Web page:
Throughout the U.S. and the European Union, large majorities believe individual freedoms are not respected in these two nations. More than seven-in-ten in the U.S., Germany, Britain, Spain, France, and Poland say the Chinese government lacks respect for personal liberty. The Russian government receives only slightly less negative evaluations.

Views of the Chinese and Russian governments are mixed in predominantly Muslim countries, although overall, opinions of the Chinese government are more positive. This is particularly the case in the Asian Muslim nations of Pakistan and Indonesia, where China receives largely positive reviews, while many are unable to rate the Russian government.

Elsewhere in Asia, the picture is different. South Koreans, Australians, and especially the Japanese take dim views of both governments, but hold particularly negative opinions of China’s rulers.

Saudi Arabia and Iran

Overall, the governments of Saudi Arabia and Iran receive even less positive reviews than do those of China and Russia. Majorities in just six nations think the Saudi regime respects the personal freedoms of its people, while majorities in just two countries say this about Iran. Assessments of both governments – and particularly of the Iranian government – are especially negative in EU countries and the U.S.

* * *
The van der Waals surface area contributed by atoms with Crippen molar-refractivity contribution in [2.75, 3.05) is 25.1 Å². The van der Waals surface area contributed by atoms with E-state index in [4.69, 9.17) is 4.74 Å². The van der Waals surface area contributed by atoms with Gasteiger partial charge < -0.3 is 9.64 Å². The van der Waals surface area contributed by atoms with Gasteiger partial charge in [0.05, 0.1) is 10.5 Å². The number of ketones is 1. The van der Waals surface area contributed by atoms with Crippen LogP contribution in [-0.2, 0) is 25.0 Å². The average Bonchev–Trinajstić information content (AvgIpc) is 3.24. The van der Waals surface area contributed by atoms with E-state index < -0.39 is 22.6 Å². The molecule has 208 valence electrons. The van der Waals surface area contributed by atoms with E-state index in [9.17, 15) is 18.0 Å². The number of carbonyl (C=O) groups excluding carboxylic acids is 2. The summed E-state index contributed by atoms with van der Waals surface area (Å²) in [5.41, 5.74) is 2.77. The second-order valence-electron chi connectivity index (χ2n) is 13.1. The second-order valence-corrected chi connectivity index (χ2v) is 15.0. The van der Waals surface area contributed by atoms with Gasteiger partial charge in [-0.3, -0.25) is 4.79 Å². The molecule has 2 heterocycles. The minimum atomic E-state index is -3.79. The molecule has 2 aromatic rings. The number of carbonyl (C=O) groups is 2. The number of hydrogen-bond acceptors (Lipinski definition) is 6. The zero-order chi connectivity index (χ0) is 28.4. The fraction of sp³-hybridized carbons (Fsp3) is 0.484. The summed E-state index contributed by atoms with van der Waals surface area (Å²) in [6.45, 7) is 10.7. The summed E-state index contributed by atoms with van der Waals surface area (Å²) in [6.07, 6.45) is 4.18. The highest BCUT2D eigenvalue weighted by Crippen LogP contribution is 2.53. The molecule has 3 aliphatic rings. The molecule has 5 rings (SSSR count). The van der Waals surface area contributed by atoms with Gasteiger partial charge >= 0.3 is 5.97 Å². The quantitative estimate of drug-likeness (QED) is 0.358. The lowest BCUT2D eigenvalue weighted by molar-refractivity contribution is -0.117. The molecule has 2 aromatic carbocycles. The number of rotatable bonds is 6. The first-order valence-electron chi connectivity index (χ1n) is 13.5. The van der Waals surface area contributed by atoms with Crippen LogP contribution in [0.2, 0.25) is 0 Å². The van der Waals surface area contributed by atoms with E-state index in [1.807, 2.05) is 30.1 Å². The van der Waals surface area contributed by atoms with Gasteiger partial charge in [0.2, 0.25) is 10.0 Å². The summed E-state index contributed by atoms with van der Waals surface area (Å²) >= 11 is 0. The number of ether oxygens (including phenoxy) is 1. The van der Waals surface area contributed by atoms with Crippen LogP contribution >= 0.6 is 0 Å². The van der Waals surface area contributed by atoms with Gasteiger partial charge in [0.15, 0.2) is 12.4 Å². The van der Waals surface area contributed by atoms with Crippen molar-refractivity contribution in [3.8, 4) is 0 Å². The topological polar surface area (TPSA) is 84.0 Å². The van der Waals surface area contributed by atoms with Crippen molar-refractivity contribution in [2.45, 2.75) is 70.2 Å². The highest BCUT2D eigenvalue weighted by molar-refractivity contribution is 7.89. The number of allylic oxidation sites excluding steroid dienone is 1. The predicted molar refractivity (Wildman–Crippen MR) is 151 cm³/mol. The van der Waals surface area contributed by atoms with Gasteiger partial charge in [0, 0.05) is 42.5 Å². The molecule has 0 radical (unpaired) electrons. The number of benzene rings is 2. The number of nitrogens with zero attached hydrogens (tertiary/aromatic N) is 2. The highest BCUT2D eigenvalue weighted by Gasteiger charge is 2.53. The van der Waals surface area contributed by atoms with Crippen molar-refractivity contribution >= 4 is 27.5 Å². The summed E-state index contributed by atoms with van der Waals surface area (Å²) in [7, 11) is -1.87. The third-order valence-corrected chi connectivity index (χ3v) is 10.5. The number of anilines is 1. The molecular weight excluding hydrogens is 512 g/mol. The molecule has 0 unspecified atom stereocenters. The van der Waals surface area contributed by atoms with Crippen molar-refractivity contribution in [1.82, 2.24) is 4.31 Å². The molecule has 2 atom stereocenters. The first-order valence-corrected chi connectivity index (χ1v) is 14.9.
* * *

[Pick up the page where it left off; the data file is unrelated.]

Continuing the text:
Attitudes toward Saudi Arabia and Iran vary across the Muslim world. In Turkey, few respondents think either government respects individual rights. In the predominantly Sunni Middle Eastern nations of Jordan and Egypt, about six-in-ten believe that Saudi Arabia, another largely Sunni nation ruled by a Sunni royal family, respects personal freedoms. On the other hand, only about three-in-ten Jordanians and Egyptians think Iran – a predominantly Shia nation – values these freedoms.

Similar divisions between Sunni and Shia are found in Lebanon. Nine-in-ten (89%) Lebanese Shia believe Iran respects personal freedoms, compared with just 2% of the country’s Sunni population. However, Saudi Arabia actually receives positive evaluations from both Lebanese Sunni (77% respects personal freedoms) and Shia (89%). Christians in Lebanon tend to believe neither government shows respect for basic freedoms, although they are more likely to believe the Saudi government (36%) does so than the Iranian government (8%).

The Christian and Muslim populations in Nigeria also have very different views of these regimes. Roughly three-quarters (76%) of Nigerian Muslims think Saudi Arabia values personal freedoms compared with just 32% of the country’s Christians. About six-in-ten Nigerian Muslims (61%) say this about Iran’s government, compared with only 17% of Christians.

In Pakistan and Indonesia, both governments are generally seen in a positive light, although Saudi Arabia receives more favorable marks. More than six-in-ten Pakistanis (67%) and Indonesians (61%) believe personal freedoms are respected in the desert kingdom.